Sunday, July 15, 2007

Hog-nosed Snake at Our Back Door

Remember that toad that was outside my back door? Well he may be dinner by now! This is an eastern hog-nosed snake (Heterodon platirhinos), blotched phase. It feeds almost exclusively on toads. And it was in the corner by the back door. Ah well, that's life.

From the VDGIF webiste: This docile snake is also identifiable by its tendency to inflate its head and neck, coil, hiss and strike when initially disturbed. It does not bite, however, and if this display does not scare away the predator, the snake will writhe and feign death.

We got him a little riled up by moving the roll of drip-edge (or whatever that stuff is that we haven't used yet) and he started really making some noise! The whole body puffed up a bit as well.

He did not, however, feign death, even though Eddie tried to get him to by moving things around him. I thought the poor thing had been through enough and we left him alone. Although I did get some nice video, too.

More facts: This species will burrow to capture buried prey. Hognosed snakes are almost exclusively predators of toads, although other prey are occasionally taken, including frogs, newts, salamanders, and even small rodents. Toads inflate themselves as a defensive measure, but hognose snakes have a pair of enlarged teeth on the maxillary bones that are used to deflate them, thus aiding in swallowing. The toxins found in the skin glands of toads are neutralized by enzymes in the snake's digestive tract.

Top view

If you want to see what species are living in your area of Virginia you can enter your long/lat, or town here and a list will come up that you can print out.

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Lois C said...

Cool photos, Silvia. My family and I enjoyed them. See you at the conference!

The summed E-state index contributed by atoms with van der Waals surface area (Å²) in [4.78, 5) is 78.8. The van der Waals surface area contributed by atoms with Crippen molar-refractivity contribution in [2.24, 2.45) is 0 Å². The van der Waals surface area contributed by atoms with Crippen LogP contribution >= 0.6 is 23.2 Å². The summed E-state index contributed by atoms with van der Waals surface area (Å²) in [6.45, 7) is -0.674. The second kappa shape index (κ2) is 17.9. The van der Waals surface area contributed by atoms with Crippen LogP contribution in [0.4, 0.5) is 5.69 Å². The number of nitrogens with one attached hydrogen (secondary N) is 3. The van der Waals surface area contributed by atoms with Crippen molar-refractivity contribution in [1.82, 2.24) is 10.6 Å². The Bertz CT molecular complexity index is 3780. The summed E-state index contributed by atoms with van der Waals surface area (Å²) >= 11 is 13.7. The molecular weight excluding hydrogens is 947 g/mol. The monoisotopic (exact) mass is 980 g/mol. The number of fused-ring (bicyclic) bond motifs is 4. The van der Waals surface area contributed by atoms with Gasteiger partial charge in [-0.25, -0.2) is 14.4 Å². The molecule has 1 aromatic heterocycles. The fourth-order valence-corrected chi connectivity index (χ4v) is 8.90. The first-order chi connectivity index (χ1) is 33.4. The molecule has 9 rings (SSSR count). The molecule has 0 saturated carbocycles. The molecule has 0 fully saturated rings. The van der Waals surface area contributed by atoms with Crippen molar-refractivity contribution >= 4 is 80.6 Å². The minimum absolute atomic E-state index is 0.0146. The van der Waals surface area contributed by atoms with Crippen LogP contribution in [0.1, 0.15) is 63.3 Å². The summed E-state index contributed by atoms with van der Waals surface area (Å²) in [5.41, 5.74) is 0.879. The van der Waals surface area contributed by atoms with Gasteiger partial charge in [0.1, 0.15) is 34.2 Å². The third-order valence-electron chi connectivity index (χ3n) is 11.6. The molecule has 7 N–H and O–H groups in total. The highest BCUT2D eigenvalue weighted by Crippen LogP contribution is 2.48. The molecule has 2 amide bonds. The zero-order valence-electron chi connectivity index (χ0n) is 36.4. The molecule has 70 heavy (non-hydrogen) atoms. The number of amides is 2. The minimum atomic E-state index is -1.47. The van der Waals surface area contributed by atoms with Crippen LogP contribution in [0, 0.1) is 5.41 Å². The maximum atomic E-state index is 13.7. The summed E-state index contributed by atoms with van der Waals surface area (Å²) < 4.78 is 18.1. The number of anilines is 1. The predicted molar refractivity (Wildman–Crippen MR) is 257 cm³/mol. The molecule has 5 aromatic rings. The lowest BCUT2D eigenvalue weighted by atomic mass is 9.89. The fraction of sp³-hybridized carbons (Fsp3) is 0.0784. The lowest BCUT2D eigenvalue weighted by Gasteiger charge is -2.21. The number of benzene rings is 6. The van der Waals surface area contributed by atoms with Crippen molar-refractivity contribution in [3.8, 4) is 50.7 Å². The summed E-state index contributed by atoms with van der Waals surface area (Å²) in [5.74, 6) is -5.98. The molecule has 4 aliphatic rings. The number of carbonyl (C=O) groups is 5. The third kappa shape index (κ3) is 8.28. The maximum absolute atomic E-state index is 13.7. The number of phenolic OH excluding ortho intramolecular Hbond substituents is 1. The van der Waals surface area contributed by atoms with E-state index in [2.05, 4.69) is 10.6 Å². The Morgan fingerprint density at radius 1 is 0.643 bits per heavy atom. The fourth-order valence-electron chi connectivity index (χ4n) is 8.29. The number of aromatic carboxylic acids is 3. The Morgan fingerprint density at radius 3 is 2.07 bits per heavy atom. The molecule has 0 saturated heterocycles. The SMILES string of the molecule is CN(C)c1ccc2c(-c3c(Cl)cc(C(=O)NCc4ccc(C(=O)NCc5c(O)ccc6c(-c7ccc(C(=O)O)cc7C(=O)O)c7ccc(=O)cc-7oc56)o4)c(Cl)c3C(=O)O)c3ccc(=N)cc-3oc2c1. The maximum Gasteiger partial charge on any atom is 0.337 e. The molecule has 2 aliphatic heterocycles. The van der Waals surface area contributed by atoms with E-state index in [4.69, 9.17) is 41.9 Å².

Lonnie said...

Yeah, cool photos!

I love hognose snakes. They are so incredible beautiful and fascinating. We came across one hiking a while back and it had the most stunning orange and brown colors. It was also a delight to watch it puff up, even though I didn't want to disturb it too much.

I wish more people had appreciation for snakes in our area. They really are remarkable creatures.

Silvia said...

Thanks! My son wants to get a pet snake, which I am not opposed to, but he's really not ready to care for it himself yet. Especially if it needs live food. ;)

cindywatson223 said...

I wish I could remember the book I read as a young girl about a boy who had a hog-nose snake as a pet. It was published by Scholastic and I think the author might have been the one who wrote Casey, the Utterly Impossible Horse, but they could be linked in my mind for any number of reasons. It's an older chapter book, very boy! If anyone knows it, I've wanted to share it with my boys.

Silvia said...

This probably isn't the book because it was published in 1987, but here is one that sounds similar: The Snake That Went To School